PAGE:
Monday, May 28, 2012

Small Business, Big Life

One of my favorite books is titled, "Small Business, Big Life: Five Steps to Creating a Good Life with your Small Business." The basic teaching is that no one should ever start a small business in order to grow it into a big business. If you do, you're missing the point of starting your own business. You definitely don't want to buy yourself a job with longer hours and less pay. You should grow your business in a way that creates a huge life of leisure for you and your family. I have a dream of vacationing in Jerusalem every summer for four weeks. In fact, if I'm roasting coffee for 10 hours each day for 5 years, I'm a dope and a terrible businessman. In addition, I will also be a terrible father and husband. I am writing this post at 1:00a.m. on a Tuesday morning as I roast coffee. I speak from the experience of having a wonderful growing business about which I am passionate. However, I dream of a bigger life with the growth of Chazzano Coffee.

We didn't go strawberry picking, but this weekend was better.

I remembered this great book during one of the most wonderful weekends of recent memory. Many of you already know that I am an observant Jew. From Friday evening to Saturday evening, Chazzano Coffee Roasters shuts down.  There is no commerce, no use of money, no deliveries, no coffee roasting. My employees, according to Jewish Law (which I follow), may not do something for Chazzano Coffee that I am not allowed to do. If I'm not allowed to drive on the Sabbath, neither are my employees allowed to drive on the Sabbath for the company. An unique opportunity came about this Memorial Day Weekend 2012. The Sabbath was followed by two days of one of the biggest Jewish Holidays, Shavuot. Therefore, there were three straight days of spending time with my family. I was forced to spend time with my family for three full days.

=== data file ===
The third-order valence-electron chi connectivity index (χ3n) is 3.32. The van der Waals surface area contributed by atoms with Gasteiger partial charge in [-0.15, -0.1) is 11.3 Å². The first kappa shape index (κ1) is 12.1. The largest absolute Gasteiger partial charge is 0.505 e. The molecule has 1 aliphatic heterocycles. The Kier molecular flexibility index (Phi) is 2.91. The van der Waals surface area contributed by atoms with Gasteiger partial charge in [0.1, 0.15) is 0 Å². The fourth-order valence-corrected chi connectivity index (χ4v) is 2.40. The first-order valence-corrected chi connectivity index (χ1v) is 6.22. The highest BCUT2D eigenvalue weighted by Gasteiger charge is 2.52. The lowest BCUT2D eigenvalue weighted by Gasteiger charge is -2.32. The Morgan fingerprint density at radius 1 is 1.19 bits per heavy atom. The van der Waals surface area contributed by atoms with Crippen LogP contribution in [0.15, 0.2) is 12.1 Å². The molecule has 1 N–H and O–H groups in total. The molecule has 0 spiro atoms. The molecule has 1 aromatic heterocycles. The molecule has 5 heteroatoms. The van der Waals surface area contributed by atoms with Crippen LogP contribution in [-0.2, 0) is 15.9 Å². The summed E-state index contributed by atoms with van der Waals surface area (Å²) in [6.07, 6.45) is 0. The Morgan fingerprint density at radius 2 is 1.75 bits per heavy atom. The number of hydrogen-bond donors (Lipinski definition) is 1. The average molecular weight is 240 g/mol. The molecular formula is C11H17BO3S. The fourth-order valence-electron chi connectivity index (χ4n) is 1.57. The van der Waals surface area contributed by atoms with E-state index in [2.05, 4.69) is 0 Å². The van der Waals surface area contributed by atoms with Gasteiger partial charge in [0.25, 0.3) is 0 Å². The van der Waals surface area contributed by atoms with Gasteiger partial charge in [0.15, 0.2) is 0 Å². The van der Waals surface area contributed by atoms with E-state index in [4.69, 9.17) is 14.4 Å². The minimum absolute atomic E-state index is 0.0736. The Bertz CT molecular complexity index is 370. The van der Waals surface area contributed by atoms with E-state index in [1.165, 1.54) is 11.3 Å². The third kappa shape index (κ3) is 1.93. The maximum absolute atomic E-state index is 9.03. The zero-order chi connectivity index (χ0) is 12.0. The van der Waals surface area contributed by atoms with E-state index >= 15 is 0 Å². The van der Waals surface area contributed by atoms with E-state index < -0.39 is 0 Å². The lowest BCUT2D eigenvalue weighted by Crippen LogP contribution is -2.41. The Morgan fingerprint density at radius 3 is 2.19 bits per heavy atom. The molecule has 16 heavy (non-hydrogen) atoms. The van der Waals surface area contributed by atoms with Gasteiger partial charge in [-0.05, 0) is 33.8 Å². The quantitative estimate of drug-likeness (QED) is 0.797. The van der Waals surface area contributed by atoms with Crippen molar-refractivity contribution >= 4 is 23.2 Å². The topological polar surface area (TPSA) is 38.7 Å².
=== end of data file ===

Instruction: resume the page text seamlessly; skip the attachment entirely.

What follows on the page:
As observant Jews who do not drive on the Sabbath or holidays, we are isolated synagogue-wise, because the nearest synagogue is 2.5 miles away. However, our favorite synagogue, Congregation Beth Shalom, is over 5 miles away. Do we drive and break Jewish law (for us) but join with our favorite Jewish community? On Friday evening, we had a candid discussion as a family: Should we drive to synagogue because of the distance? In the end, we decided yes and we went to sleep. It would have been the first time, ever, that we drove to synagogue.  But what is worse, staying home and not praying with your community or driving and being part of the community?

In the end, we walked. We walked 5 miles each way...for three days. On Saturday, Sunday, and Monday morning, the three kids, Lisa, and I walked a total of at least 30 miles. It will be one of our best memories. We were living the Big Life. We walked, complained, we talked, we complained. We told jokes, dreamed about building Chazzano Tower in that empty lot on Woodward Avenue. Every couple of miles, someone began to complain, and then cry. But we continued on each day because we did something that we didn't know that we could. Each morning, we woke up, ate a hearty breakfast, got dressed, and walked 5 miles to synagogue. We discussed our dreams, both awake and asleep. We ran, we ran after each other, we splashed water over our heads. We passed many Chazzano customers in the streets. We walked 1.5 miles up 9 mile rd., at least two miles up Woodward Avenue, and the remainder down Lincoln to the synagogue. We're healthier, happier, and a healthier family because of our 30 miles of walking. Small business, big life? Check. The Lanzkron-Tamarazo family enjoyed the Big Life, at least for the weekend. How do we keep the party going?


1 comment:

Hillary Lynne Glaser said...

I think this story is fantastic! I love that you discussed each possibility with your family and you came to a decision as a family-unit. I hope you all had a peaceful Shabbat and a meaningful Shavuot!